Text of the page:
UN human rights report cites ‘multiple root causes’ of deadly Chile protests

UN High Commissioner for Human Rights (OHCHR) In a new report, the Office of the UN High Commissioner for Human Rights (OHCHR) said that demonstrations in Chile were deeply rooted in grievances related to inequality and non-discriminatory access to human rights.

This article is brought to you in association with the United Nations.


During the recent mass protests which led Chile to declare a state of emergency, the Office of the UN High Commissioner for Human Rights (OHCHR) said in a report published on Friday that international human rights norms had been violated by both police and army personnel, which should be prosecuted.

The 30-page report based on research during the first three weeks of November, extensively details multiple allegations, including torture, rape and other forms of sexual violence by the police against people held in detention.

The leader of the UN mission, Imma Guerras-Delgado, told journalists in Geneva, that the overall management of demonstrations by the police “was carried out in a fundamentally repressive manner.”

When a student protest in October over subway prices turned into a nationwide movement against the Government, peaceful demonstrations swept across the country.

Although the great majority of detainees have now been released, official figures revealed that more than 28,000 people were jailed between 18 October and 6 December – many arbitrarily.

The research team conducted 235 interviews with victims and 60 others with police officers, including some of those injured during the protests.

“The police have regularly failed to distinguish between people demonstrating peacefully and violent protesters”, the report said.

Moreover, it documented 113 specific cases of torture and ill-treatment, and 24 cases of sexual violence against women, men and adolescent girls and boys, perpetrated by members of the police and army, while noting that the National Human Rights Institution had filed criminal complaints relating to hundreds of other such cases.

Citing the Ministry of Justice figures, the OHCHR report revealed that up to 10 December, nearly 5,000 people were injured, including nearly 2,800 police officers, but noted other sources had indicated higher number had suffered injuries.

Citing some 350 people with injuries to their eyes or faces, the report said that “alarmingly high number…provides a strong basis to believe that ‘less-lethal weapons’ have been used improperly and indiscriminately, against international principles on minimizing the risk of injury.”

It noted that while eye injuries mainly resulted from shotgun pellets, some cases were “due to the use of chemical irritants, in particular tear gas and, in some instances, from impacts from tear gas canisters.”

Pointing out that the authorities “had information regarding the extent of the injuries as early as 22 October”, the report maintained that those responsible failed to adopt timely measures to stop the use of less-lethal weapons.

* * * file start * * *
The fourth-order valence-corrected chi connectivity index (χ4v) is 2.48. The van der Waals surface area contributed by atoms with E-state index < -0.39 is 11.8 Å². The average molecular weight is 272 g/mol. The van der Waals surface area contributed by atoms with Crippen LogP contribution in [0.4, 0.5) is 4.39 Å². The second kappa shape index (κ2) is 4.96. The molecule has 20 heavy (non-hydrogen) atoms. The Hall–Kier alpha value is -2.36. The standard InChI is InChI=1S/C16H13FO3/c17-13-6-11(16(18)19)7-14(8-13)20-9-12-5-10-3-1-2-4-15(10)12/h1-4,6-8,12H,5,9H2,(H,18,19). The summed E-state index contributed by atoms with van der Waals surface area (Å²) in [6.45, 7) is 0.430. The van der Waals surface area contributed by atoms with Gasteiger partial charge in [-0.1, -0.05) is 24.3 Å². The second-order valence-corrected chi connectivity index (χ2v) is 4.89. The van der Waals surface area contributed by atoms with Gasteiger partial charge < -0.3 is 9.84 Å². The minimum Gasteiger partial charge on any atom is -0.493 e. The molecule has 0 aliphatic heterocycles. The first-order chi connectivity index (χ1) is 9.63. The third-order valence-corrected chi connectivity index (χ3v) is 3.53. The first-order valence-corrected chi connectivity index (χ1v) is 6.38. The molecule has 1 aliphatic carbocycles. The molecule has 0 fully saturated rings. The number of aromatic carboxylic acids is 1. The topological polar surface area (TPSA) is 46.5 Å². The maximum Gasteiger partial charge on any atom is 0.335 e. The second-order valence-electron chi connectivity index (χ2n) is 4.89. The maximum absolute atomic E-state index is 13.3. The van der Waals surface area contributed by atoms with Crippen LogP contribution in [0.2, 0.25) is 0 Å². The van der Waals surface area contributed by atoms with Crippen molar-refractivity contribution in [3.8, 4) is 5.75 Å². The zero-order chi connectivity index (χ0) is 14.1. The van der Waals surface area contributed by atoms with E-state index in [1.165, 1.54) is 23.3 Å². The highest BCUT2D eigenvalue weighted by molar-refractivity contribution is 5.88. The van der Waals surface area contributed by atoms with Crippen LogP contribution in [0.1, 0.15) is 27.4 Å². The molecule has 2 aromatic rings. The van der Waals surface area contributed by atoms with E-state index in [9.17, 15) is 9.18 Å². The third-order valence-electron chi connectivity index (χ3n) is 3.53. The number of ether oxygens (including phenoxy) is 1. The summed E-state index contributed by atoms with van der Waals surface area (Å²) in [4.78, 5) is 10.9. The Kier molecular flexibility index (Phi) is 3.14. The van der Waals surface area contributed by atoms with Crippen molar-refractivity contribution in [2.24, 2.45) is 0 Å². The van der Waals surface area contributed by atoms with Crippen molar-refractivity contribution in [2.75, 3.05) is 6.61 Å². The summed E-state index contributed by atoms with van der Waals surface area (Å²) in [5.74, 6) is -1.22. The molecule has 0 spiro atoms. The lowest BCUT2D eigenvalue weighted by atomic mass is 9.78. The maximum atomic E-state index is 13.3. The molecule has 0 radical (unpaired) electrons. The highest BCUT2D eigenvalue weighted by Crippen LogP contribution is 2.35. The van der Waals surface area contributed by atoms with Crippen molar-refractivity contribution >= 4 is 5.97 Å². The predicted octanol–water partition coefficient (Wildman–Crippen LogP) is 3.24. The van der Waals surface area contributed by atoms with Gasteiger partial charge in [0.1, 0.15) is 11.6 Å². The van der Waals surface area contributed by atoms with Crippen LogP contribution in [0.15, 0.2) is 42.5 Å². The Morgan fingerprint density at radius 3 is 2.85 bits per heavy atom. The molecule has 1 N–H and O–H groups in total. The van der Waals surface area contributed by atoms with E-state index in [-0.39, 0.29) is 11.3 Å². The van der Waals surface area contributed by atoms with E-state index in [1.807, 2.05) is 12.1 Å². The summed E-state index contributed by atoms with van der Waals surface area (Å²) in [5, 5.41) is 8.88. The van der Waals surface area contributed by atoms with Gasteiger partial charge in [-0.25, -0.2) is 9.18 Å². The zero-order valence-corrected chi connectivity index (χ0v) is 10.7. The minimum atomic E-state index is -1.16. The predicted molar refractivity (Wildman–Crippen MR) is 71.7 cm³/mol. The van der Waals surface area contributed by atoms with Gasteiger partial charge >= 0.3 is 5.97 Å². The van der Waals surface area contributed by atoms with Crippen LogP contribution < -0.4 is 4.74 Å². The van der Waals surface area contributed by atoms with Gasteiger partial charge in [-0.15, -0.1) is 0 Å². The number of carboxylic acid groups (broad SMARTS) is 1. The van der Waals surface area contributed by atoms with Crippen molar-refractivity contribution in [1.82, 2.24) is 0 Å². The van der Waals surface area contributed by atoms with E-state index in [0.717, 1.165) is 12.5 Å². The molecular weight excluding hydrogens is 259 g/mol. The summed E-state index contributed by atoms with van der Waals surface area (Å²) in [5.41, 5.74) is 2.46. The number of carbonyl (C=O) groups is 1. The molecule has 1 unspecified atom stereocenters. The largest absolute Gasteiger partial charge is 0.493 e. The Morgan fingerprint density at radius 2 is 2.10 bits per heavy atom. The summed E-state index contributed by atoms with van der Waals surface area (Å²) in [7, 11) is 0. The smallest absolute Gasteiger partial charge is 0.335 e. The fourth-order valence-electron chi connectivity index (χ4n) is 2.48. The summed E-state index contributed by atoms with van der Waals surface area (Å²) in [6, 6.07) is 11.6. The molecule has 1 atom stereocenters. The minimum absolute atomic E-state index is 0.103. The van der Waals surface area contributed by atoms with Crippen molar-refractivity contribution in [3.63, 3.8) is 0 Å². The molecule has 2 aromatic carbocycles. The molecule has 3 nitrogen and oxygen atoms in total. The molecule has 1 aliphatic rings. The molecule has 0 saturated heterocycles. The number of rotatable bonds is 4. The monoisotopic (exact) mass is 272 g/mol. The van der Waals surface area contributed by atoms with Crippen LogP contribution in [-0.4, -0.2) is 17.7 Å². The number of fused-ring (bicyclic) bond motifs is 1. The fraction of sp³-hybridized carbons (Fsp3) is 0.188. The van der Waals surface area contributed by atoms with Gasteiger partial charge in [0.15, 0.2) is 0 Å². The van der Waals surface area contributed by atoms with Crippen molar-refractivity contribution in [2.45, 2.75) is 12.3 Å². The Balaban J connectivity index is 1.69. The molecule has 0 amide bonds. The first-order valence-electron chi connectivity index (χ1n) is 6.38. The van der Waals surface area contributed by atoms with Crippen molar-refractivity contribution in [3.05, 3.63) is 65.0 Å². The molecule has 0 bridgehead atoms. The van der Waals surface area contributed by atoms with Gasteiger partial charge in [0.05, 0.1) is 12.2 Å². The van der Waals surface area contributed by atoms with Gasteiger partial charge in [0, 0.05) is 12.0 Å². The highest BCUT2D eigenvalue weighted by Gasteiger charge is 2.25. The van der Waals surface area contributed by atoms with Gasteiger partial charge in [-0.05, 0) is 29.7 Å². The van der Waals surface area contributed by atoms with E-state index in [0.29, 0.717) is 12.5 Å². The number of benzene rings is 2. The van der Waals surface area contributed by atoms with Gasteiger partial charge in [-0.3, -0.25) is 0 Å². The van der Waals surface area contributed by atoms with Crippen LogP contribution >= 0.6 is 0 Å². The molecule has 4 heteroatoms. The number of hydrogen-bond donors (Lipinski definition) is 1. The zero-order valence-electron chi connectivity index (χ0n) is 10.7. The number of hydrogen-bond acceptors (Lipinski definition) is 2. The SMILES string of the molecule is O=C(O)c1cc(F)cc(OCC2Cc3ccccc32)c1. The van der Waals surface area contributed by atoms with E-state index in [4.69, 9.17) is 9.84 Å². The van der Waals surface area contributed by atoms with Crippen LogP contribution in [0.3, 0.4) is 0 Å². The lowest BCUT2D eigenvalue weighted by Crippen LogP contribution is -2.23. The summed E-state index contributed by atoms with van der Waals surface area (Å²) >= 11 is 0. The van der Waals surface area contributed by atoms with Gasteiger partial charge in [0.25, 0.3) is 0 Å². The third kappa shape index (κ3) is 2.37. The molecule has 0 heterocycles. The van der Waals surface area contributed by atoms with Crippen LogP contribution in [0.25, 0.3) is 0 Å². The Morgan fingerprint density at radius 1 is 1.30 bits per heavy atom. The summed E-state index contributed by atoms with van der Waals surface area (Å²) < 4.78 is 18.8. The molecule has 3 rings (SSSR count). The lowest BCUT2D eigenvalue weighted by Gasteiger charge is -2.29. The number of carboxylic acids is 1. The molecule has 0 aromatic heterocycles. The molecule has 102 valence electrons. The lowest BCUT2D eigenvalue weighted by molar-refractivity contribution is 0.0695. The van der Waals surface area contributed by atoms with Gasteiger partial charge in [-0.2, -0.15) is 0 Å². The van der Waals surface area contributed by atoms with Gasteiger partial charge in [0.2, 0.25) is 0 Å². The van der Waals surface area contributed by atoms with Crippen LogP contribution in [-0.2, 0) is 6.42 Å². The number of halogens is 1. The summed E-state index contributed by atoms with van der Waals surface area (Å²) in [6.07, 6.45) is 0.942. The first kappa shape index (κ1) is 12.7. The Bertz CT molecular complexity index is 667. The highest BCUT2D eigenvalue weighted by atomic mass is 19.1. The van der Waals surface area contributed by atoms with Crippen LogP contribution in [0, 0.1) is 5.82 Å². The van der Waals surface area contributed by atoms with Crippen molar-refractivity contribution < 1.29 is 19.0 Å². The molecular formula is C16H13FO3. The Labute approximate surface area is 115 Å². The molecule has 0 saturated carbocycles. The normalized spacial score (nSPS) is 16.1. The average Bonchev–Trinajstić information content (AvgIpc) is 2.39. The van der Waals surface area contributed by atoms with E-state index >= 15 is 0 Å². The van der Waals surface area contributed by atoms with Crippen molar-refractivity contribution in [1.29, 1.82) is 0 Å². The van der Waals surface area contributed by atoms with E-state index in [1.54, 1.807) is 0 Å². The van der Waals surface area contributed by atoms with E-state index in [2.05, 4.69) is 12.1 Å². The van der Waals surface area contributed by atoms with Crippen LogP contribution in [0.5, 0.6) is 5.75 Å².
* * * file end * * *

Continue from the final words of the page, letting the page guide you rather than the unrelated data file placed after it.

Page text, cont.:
“Prompt action by the relevant authorities could have prevented other people suffering serious injuries”, it spelled out.

Recommendations

“Immediately end the indiscriminate use of anti-riot shotguns to control demonstrations”, was one of the recommendations the report made to the Chilean State.

It also said that tear gas should only be used “when strictly necessary and never inside education and health establishments”, adding that police officers should receive clear instructions on proper use, and ensure that canisters “are always fired at a high angle and never horizontally, according to international standards.”

In its conclusions, the report observed that “multiple root causes, including social and economic inequality” had prompted the demonstrations and that the majority of protesters “have done so in a peaceful manner”.

The OHCHR report also upheld specific measures to rectify police practices and called on the Government to “ensure that security forces adopt measures to guarantee accountability for human rights violations, and duly recognize such violations.”

“Recognizing and learning from what happened, we should look forward in a constructive way,” said Human Rights High Commissioner Michelle Bachelet said.

The report also prescribed a follow-up mechanism, within three months, to evaluate the implementation of recommendations.

“This follow-up mechanism should aim to establish measures to prevent the recurrence of the sad and troubling events that have engulfed Chile over the past two months – especially as protests are continuing in different parts of the country, albeit with less intensity, and we continue to receive allegations of human rights violations”, concluded Ms. Bachelet, underscoring that the mechanism’s work “should be made public.”

the sting Milestones

Featured Stings

Can we feed everyone without unleashing disaster? Read on

These campaigners want to give a quarter of the UK back to nature